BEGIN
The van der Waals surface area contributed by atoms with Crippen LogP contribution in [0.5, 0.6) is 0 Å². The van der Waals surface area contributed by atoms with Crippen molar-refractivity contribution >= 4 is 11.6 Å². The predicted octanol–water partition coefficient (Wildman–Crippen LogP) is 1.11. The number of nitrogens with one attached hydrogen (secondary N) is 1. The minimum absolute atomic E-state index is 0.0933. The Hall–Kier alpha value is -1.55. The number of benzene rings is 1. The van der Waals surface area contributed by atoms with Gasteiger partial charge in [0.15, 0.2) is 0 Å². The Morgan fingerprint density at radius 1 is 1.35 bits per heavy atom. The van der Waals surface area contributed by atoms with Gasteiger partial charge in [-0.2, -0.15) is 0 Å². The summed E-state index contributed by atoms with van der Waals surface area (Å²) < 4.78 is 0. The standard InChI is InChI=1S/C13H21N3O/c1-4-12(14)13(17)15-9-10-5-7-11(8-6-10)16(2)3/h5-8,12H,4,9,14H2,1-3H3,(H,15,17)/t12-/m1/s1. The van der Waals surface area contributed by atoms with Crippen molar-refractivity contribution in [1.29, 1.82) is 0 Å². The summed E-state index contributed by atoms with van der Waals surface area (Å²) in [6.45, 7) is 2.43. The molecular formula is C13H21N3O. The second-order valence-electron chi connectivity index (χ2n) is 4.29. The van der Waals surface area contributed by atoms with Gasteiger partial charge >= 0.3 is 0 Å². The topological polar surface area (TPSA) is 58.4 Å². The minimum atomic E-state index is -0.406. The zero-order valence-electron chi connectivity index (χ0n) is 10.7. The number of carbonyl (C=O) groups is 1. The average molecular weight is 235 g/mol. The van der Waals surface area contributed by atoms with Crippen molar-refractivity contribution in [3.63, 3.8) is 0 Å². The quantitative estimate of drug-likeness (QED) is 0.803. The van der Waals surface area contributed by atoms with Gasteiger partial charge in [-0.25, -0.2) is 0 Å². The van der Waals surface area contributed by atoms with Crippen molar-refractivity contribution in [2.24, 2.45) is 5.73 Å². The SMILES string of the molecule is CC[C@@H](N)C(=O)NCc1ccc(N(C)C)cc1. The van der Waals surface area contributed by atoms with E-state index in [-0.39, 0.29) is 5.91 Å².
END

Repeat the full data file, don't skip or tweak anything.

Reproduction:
The van der Waals surface area contributed by atoms with Crippen LogP contribution in [0.5, 0.6) is 0 Å². The van der Waals surface area contributed by atoms with Crippen molar-refractivity contribution >= 4 is 11.6 Å². The predicted octanol–water partition coefficient (Wildman–Crippen LogP) is 1.11. The number of nitrogens with one attached hydrogen (secondary N) is 1. The minimum absolute atomic E-state index is 0.0933. The Hall–Kier alpha value is -1.55. The number of benzene rings is 1. The van der Waals surface area contributed by atoms with Gasteiger partial charge in [0.15, 0.2) is 0 Å². The Morgan fingerprint density at radius 1 is 1.35 bits per heavy atom. The van der Waals surface area contributed by atoms with Gasteiger partial charge in [-0.2, -0.15) is 0 Å². The summed E-state index contributed by atoms with van der Waals surface area (Å²) < 4.78 is 0. The standard InChI is InChI=1S/C13H21N3O/c1-4-12(14)13(17)15-9-10-5-7-11(8-6-10)16(2)3/h5-8,12H,4,9,14H2,1-3H3,(H,15,17)/t12-/m1/s1. The van der Waals surface area contributed by atoms with Crippen molar-refractivity contribution in [1.29, 1.82) is 0 Å². The summed E-state index contributed by atoms with van der Waals surface area (Å²) in [6.45, 7) is 2.43. The molecular formula is C13H21N3O. The second-order valence-electron chi connectivity index (χ2n) is 4.29. The van der Waals surface area contributed by atoms with Gasteiger partial charge >= 0.3 is 0 Å². The topological polar surface area (TPSA) is 58.4 Å². The minimum atomic E-state index is -0.406. The zero-order valence-electron chi connectivity index (χ0n) is 10.7. The number of carbonyl (C=O) groups is 1. The average molecular weight is 235 g/mol. The van der Waals surface area contributed by atoms with Crippen molar-refractivity contribution in [3.63, 3.8) is 0 Å². The quantitative estimate of drug-likeness (QED) is 0.803. The van der Waals surface area contributed by atoms with Gasteiger partial charge in [-0.25, -0.2) is 0 Å². The van der Waals surface area contributed by atoms with Crippen molar-refractivity contribution in [2.24, 2.45) is 5.73 Å². The SMILES string of the molecule is CC[C@@H](N)C(=O)NCc1ccc(N(C)C)cc1. The van der Waals surface area contributed by atoms with E-state index in [-0.39, 0.29) is 5.91 Å².